But the new dial presented at SIHH 2019 is remarkable, and it just stole our hearts. The grand feu enamel dials are magnificent, particularly the simple one shown above in a watch which Armin Strom calls Pure Vintage. It incorporates hand engraved elements on the plates below the dials, and proudly displays the double balances as with the others in the series.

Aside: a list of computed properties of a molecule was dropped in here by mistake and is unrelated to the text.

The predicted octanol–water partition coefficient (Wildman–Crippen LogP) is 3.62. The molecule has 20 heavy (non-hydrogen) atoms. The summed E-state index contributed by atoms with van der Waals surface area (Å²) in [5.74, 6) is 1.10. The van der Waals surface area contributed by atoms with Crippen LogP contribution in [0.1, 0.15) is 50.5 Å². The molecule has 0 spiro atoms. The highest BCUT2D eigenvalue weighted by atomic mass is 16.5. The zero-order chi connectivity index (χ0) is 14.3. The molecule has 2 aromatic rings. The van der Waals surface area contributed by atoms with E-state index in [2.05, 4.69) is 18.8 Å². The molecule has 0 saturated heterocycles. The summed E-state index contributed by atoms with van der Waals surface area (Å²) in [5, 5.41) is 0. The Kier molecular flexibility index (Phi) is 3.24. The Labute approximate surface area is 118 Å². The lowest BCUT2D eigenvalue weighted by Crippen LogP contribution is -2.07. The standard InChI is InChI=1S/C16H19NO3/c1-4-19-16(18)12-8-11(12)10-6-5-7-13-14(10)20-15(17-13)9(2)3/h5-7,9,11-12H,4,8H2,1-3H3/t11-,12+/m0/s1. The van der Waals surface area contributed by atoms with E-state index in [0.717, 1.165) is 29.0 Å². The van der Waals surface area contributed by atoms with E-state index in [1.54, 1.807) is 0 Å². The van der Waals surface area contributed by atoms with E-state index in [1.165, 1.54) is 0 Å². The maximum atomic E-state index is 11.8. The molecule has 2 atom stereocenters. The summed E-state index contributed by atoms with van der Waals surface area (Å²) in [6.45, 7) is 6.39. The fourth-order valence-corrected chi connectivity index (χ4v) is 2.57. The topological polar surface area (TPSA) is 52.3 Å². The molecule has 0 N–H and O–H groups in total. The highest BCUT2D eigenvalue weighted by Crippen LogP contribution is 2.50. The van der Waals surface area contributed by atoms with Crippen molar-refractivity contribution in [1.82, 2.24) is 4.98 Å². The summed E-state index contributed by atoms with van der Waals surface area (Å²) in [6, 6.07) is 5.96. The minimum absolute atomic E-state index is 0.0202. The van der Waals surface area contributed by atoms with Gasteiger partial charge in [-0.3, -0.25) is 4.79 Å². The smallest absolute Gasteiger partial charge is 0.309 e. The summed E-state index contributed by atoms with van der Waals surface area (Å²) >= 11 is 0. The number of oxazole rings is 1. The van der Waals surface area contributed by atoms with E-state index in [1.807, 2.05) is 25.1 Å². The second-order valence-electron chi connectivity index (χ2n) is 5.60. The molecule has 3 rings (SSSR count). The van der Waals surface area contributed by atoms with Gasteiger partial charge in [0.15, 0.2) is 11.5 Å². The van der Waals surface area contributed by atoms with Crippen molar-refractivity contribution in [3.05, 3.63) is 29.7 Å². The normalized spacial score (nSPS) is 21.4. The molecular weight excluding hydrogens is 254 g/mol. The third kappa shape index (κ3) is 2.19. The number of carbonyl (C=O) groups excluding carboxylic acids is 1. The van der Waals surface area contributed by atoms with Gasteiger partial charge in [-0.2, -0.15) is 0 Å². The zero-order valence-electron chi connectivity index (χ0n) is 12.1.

Thus is the selection of the Chief Editor. While five is the intended number to force a tight selection. Many other watches impressed. From the F. Berthoud F1.1-2 Ouerve d’Or (Golden Masterpiece) with the impressive dial and discreet diamond set case side to the Greubel Forsey Contemporain Balancier which impressed because of the size (at 39.6mm diameter, it is the smallest GF watch ever, and retains all the signature elements). From the amazingly cheeky but well executed Moser Swiss Alp Concept Minute Repeater Tourbillon with no hands to the amazing marketing concept of Experiencial Watches of Panerai. The very commercial IWC offerings within the Pilot line this series is also impressive in its own way, with the highlight for me being the Le Petit Prince Constant Force Tourbillon. And the polarizing Audemars Piguet Code 11.59, which I feel deserves more love than the bad press it has got. To the incredible artisanal work that goes into the very playful Richard Mille Fruits and Candy collection.